Jul 6, 2013

Plus-Sized Boys in 1980s Movies

In the 1960s and 1970s, gay preteens who liked their boys plus-sized found slim pickings in movies and on tv, where skinny waifs ruled.  The most they could hope for was an occasional bully or obnoxious glutton, like Augustus Gloop (Michael Bollner) in Willie Wonka and the Chocolate Factory (1971).

By the 1980s, the husky or fat kid became a standard movie sidekick.  Paradoxically, he was apparently inserted into the plot to decrease the erotic potential of the buddy-bond, using the rubric that fat is by definition unattractive.  In The Goonies (1985), Jeff Cohen as "Chunk" participated in the adventure along with the others, and even managed to save the day.  But not before he took off his shirt to do the "truffle shuffle" belly dance.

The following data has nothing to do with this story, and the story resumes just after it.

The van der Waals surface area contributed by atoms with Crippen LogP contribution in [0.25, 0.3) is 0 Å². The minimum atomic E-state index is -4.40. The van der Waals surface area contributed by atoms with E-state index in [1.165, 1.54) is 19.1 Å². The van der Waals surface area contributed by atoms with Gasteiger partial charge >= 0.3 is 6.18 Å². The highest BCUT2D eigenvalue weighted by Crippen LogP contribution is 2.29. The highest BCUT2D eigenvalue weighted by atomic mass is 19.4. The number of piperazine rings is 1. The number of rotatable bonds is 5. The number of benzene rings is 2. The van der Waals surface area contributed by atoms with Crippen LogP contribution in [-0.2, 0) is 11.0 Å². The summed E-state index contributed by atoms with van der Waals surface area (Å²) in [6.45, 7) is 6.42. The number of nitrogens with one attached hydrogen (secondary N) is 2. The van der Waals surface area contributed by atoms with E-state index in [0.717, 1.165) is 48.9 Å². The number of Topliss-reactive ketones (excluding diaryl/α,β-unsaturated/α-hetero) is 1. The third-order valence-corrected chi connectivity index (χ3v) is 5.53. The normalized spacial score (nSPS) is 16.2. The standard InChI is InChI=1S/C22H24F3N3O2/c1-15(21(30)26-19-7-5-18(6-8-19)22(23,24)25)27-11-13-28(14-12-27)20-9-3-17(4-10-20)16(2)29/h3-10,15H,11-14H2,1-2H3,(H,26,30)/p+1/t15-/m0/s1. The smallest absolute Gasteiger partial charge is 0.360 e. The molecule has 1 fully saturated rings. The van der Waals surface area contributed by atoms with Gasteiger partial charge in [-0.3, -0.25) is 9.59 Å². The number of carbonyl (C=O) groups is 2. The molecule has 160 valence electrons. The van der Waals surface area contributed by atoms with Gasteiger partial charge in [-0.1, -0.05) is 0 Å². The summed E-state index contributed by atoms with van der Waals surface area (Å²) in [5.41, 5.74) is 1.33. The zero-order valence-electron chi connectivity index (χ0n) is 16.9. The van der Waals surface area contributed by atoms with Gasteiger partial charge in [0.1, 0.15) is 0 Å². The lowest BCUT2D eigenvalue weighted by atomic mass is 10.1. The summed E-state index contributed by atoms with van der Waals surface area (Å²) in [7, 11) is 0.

Jerry O'Connell (center) even got a nude shot with his buddies in Stand by Me (1986), but again, his size apparently precluded any homoromantic imaginings between him and River Phoenix (left), Corey Feldman (right), or Wil Wheaton (not shown).




Paranormal investigator Brent Chalem was Andre Gower's buddy in Monster Squad (1987), but they didn't express much romantic interest.  Instead, gay kids shipped Andre and Robby Kiger.




We see the same exclusion in Adam Sadowsky as Jason Bateman's scheming best friend on It's Your Move (1985-86): friendship, but not much of a gay subtext. Peter Costa played a silent, timid, beset-upon white kid who hung out with Rudy on The Cosby Show (1985-89), but he was more of a sight gag than a friend. Besides, Rudy was a girl.




None of these actors spent much time in front of the camera as teenagers or adults, except for Jerry O'Connell, who muscled up.  Maybe being a former child star is especially traumatic when you are plus-sized.